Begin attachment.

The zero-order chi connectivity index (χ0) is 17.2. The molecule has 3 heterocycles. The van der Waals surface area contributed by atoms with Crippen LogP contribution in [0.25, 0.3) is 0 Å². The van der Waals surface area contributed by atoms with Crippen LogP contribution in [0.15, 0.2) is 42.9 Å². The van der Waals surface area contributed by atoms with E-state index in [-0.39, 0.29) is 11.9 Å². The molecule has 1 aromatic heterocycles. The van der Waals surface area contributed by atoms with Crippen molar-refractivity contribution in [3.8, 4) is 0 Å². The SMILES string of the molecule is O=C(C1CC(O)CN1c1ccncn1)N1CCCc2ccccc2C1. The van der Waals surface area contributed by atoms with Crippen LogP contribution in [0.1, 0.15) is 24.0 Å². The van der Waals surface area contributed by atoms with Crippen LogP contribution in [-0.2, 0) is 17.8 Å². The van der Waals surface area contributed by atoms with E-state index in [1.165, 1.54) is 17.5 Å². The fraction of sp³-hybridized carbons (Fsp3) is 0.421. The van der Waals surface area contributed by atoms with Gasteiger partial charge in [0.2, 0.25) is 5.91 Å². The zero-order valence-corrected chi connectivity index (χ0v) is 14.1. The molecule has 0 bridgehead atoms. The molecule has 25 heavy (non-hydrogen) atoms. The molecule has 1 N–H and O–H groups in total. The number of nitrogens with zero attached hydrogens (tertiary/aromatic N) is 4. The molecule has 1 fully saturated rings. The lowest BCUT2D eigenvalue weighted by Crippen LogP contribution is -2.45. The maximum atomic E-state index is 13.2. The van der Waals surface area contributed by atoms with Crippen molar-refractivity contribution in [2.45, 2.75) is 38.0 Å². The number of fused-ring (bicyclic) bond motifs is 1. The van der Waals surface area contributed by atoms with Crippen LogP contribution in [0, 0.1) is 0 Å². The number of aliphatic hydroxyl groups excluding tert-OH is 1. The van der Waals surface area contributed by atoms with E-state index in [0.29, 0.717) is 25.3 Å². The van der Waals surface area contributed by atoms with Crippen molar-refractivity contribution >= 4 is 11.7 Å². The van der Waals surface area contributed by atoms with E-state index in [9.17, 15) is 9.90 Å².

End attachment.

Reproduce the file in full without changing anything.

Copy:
The zero-order chi connectivity index (χ0) is 17.2. The molecule has 3 heterocycles. The van der Waals surface area contributed by atoms with Crippen LogP contribution in [0.25, 0.3) is 0 Å². The van der Waals surface area contributed by atoms with Crippen LogP contribution in [0.15, 0.2) is 42.9 Å². The van der Waals surface area contributed by atoms with E-state index in [-0.39, 0.29) is 11.9 Å². The molecule has 1 aromatic heterocycles. The van der Waals surface area contributed by atoms with Crippen molar-refractivity contribution in [3.8, 4) is 0 Å². The SMILES string of the molecule is O=C(C1CC(O)CN1c1ccncn1)N1CCCc2ccccc2C1. The van der Waals surface area contributed by atoms with Crippen LogP contribution in [0.1, 0.15) is 24.0 Å². The van der Waals surface area contributed by atoms with Crippen LogP contribution in [-0.2, 0) is 17.8 Å². The van der Waals surface area contributed by atoms with E-state index in [1.165, 1.54) is 17.5 Å². The fraction of sp³-hybridized carbons (Fsp3) is 0.421. The van der Waals surface area contributed by atoms with Gasteiger partial charge in [0.2, 0.25) is 5.91 Å². The zero-order valence-corrected chi connectivity index (χ0v) is 14.1. The molecule has 0 bridgehead atoms. The molecule has 25 heavy (non-hydrogen) atoms. The molecule has 1 N–H and O–H groups in total. The number of nitrogens with zero attached hydrogens (tertiary/aromatic N) is 4. The molecule has 1 fully saturated rings. The lowest BCUT2D eigenvalue weighted by Crippen LogP contribution is -2.45. The maximum atomic E-state index is 13.2. The van der Waals surface area contributed by atoms with Crippen molar-refractivity contribution in [2.45, 2.75) is 38.0 Å². The number of fused-ring (bicyclic) bond motifs is 1. The van der Waals surface area contributed by atoms with Crippen LogP contribution in [0, 0.1) is 0 Å². The number of aliphatic hydroxyl groups excluding tert-OH is 1. The van der Waals surface area contributed by atoms with E-state index in [0.29, 0.717) is 25.3 Å². The van der Waals surface area contributed by atoms with Crippen molar-refractivity contribution >= 4 is 11.7 Å². The van der Waals surface area contributed by atoms with E-state index in [9.17, 15) is 9.90 Å².